Originally published July 8 2015
The new 'equality' - Asian-Americans to be punished by California university system for being too smart
by J. D. Heyes
(NaturalNews) The problem with Left-wing social engineering policies is that, despite their stated goal of ensuring "equality," someone – some group – always has to endure discrimination.
And so it is with the insanely liberal University of California system where, in 2012, , a new admission policy was set to take affect that will reduce the number of Asian-American graduates because, apparently, there are too many of them.
According to a 2009 Associated Press report, Asian-American graduates made up some 40 percent of all undergraduate students enrolled in the California university system. The authoritarian leftists who run the place insisted that the policy – the biggest change in UC admissions policy since 1960 – is needed to ensure a "wider" pool of university applicants, to make the process "more fair."
Asian-Americans, it seems, were being penalized for being too smart.
As you might imagine, Asian-American parents, advocates and lawmakers began angrily demanding that the goofy, discriminatory policy that will apply to all nine UC campuses be rescinded. But they, too, were focused on racist politics: They said that the policy would hurt Asian-American students, wouldn't much change the admission numbers for blacks and Hispanics, and would give white students too much of an advantage.
When was the last time, in the world of progressive liberalism, that whites were treated with anything but derision, hatred and guilt? But there you have it.
"Affirmative action for whites"
"I like to call it affirmative action for whites," Ling-chi Wang, a retired professor at UC Berkeley told the AP. "I think it's extremely unfair to Asian-Americans on the one hand and underrepresented minorities on the other."
Mind you, there were no white advocacy groups pushing for this change; indeed, there are no white advocacy groups even permitted in American society. But here we have an obviously racially biased former professor who claimed that, somehow, this whole plan was a white privilege thing.
That said, he is partially right; this policy change was unfair, but only in the sense that there should not be racial admissions policies in the first place. Students of any ethnic group, skin color, creed, religious beliefs and social status ought to be able to attend any institution of higher learning that they qualify for, based on their merits alone. If one ethnic group – in this case, Asian-Americans – dominates admission standards and graduation requirements, so be it. These students are obviously smart enough to get into the UC system and then pass the required coursework.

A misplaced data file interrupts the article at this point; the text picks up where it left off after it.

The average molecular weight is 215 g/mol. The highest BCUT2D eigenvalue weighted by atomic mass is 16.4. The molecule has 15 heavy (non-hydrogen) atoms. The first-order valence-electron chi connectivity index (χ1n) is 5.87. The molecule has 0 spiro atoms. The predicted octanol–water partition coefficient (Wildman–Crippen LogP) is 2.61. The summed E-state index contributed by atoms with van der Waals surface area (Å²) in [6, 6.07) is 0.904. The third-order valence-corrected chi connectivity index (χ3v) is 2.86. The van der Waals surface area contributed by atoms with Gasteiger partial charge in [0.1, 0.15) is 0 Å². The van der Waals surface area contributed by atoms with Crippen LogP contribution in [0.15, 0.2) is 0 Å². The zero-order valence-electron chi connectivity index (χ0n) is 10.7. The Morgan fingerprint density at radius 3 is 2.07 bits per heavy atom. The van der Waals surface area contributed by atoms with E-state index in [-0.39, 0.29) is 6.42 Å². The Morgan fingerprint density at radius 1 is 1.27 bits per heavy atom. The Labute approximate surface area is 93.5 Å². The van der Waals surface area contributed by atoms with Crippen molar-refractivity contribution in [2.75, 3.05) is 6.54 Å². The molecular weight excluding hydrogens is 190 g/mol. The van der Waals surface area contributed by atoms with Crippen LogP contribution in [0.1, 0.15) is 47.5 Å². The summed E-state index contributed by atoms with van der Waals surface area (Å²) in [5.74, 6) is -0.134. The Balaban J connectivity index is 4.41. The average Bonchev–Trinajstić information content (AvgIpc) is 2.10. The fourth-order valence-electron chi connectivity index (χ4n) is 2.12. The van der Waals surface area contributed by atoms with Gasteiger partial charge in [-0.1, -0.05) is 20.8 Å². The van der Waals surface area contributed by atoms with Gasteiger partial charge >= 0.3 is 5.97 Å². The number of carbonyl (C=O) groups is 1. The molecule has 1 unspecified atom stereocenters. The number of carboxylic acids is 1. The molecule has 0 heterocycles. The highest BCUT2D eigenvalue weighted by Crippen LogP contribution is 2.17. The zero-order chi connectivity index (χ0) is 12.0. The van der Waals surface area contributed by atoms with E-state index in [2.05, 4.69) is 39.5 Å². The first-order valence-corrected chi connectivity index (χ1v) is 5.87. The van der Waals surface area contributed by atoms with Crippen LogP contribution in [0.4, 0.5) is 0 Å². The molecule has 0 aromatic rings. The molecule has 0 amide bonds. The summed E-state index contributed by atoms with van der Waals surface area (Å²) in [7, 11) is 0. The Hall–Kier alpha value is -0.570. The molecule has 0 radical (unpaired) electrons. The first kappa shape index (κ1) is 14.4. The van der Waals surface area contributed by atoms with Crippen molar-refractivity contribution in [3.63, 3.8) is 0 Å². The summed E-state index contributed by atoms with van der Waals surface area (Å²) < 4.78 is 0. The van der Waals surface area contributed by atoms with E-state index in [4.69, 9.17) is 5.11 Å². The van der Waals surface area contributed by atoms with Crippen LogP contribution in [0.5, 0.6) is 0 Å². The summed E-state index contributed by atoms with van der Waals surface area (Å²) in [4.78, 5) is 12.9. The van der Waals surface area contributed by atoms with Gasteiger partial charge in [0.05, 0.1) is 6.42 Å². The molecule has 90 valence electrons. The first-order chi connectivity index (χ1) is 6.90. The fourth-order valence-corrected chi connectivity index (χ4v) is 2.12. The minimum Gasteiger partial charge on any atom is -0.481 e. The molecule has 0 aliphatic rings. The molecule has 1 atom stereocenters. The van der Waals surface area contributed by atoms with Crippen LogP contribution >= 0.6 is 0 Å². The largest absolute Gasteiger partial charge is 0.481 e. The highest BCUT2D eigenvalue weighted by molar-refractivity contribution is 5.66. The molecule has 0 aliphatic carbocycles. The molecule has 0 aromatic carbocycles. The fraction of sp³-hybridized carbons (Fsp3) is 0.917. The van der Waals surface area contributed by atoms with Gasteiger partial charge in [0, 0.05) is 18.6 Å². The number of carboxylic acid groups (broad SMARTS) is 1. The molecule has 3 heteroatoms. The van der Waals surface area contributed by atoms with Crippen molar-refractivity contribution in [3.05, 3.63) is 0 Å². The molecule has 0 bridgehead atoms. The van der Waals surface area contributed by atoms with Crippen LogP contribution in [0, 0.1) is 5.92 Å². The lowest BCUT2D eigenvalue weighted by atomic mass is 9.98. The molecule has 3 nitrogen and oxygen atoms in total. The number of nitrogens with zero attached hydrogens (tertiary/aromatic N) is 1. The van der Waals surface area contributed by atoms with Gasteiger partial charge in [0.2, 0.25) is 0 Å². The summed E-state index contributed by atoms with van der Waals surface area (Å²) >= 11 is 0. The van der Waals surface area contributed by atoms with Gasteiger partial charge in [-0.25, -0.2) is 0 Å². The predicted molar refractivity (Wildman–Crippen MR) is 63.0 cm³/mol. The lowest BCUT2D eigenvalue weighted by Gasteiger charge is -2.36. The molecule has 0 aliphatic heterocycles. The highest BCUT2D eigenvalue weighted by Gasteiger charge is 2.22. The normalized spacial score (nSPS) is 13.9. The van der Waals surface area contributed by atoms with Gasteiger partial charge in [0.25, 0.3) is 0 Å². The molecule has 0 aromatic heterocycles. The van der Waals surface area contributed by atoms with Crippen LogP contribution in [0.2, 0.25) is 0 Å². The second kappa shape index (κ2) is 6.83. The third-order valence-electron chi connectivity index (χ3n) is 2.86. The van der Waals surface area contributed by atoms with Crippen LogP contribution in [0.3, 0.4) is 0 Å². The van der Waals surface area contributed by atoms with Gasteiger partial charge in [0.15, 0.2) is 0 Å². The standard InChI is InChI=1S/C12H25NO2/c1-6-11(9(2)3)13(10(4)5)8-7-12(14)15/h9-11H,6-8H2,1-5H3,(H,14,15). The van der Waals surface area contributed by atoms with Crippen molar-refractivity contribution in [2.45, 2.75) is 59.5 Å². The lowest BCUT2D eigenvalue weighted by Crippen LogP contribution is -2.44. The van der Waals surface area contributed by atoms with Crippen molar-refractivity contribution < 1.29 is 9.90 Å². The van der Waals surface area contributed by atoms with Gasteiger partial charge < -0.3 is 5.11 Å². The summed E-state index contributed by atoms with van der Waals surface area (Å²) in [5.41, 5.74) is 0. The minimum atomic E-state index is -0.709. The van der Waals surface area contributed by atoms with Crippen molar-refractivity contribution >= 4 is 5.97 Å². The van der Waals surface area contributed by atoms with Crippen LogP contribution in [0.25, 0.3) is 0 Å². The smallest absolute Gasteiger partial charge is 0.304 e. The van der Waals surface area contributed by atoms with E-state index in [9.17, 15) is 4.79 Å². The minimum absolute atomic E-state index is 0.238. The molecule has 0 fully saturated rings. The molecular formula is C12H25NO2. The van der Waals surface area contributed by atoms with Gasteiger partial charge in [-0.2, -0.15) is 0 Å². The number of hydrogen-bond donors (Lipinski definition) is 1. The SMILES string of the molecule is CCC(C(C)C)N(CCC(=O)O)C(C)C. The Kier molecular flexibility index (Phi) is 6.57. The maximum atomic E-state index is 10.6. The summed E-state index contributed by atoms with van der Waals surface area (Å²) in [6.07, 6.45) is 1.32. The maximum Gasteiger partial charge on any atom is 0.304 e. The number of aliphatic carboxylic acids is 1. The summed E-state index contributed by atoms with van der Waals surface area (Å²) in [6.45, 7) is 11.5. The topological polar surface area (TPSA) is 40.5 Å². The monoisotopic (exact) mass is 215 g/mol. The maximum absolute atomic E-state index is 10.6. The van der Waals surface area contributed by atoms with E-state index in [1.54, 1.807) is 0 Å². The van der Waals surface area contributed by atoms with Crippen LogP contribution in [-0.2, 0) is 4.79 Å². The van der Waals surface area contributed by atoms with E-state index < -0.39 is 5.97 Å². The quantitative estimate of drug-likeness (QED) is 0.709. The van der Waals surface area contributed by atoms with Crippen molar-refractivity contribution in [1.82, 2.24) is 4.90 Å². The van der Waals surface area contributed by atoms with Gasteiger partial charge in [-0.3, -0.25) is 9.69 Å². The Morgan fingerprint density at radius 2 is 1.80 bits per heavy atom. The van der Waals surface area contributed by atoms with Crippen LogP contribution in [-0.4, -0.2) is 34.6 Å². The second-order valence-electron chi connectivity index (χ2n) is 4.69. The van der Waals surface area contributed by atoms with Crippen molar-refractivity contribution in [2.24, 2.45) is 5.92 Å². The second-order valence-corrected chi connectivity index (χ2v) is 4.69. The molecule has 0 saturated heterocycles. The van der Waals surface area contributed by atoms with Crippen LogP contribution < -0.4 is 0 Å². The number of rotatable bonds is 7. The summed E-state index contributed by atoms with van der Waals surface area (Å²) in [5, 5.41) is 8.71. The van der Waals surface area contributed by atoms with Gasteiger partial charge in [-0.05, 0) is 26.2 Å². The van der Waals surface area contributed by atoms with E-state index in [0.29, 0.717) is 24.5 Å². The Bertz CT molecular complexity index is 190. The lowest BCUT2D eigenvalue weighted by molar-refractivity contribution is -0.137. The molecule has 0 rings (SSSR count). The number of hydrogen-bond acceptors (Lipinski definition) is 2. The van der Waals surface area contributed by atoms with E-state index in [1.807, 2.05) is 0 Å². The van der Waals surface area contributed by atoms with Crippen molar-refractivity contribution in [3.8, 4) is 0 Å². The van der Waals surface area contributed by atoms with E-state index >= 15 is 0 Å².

As the AP noted, Asian-Americans made up the largest ethnic group among UC's 173,000 undergraduates:
In 2008, they accounted for 40 percent at UCLA and 43 percent at UC Berkeley — the two most selective campuses in the UC system — as well as 50 percent at UC San Diego and 54 percent at UC Irvine.
Asian-Americans are about 12 percent of California's population and 4 percent of the U.S. population overall.
What happened to merit-based admission policies?
What's more, this policy change – approved unanimously by the UC Board of Regents in February 2009 – essentially dumbed down the entrance requirements. It aimed to greatly expand the ethnic diversity of the applicant pool by, in part, eliminating the requirement that applicants sit for two SAT subject tests and reducing the number of students who are guaranteed admission based only on grades and test scores.
"If there are Asian-Americans who are qualified and don't get into UC because they're trying to increase diversity, then I think that's unfair," said 16-year-old junior Jessica Peng. "I think that UC is lowering its standards by doing that."
She's right, of course.
Doug Chan, who has a teenage son at Lowell, added: "Parents are very skeptical and suspicious that this is yet another attempt to move the goalposts or change the rules of the game for Asian college applicants."
He's right, of course.
But this is what happens when nanny state liberals start gerrymandering with the rules on the grounds of "fairness." The only "fair" thing to do is set up the rules and make everyone abide by them; otherwise, "fairness" rules become nothing more than discriminatory.
For the record, California voters decided to ban race-based school admission policies in 1996, not that it mattered much in the long run.
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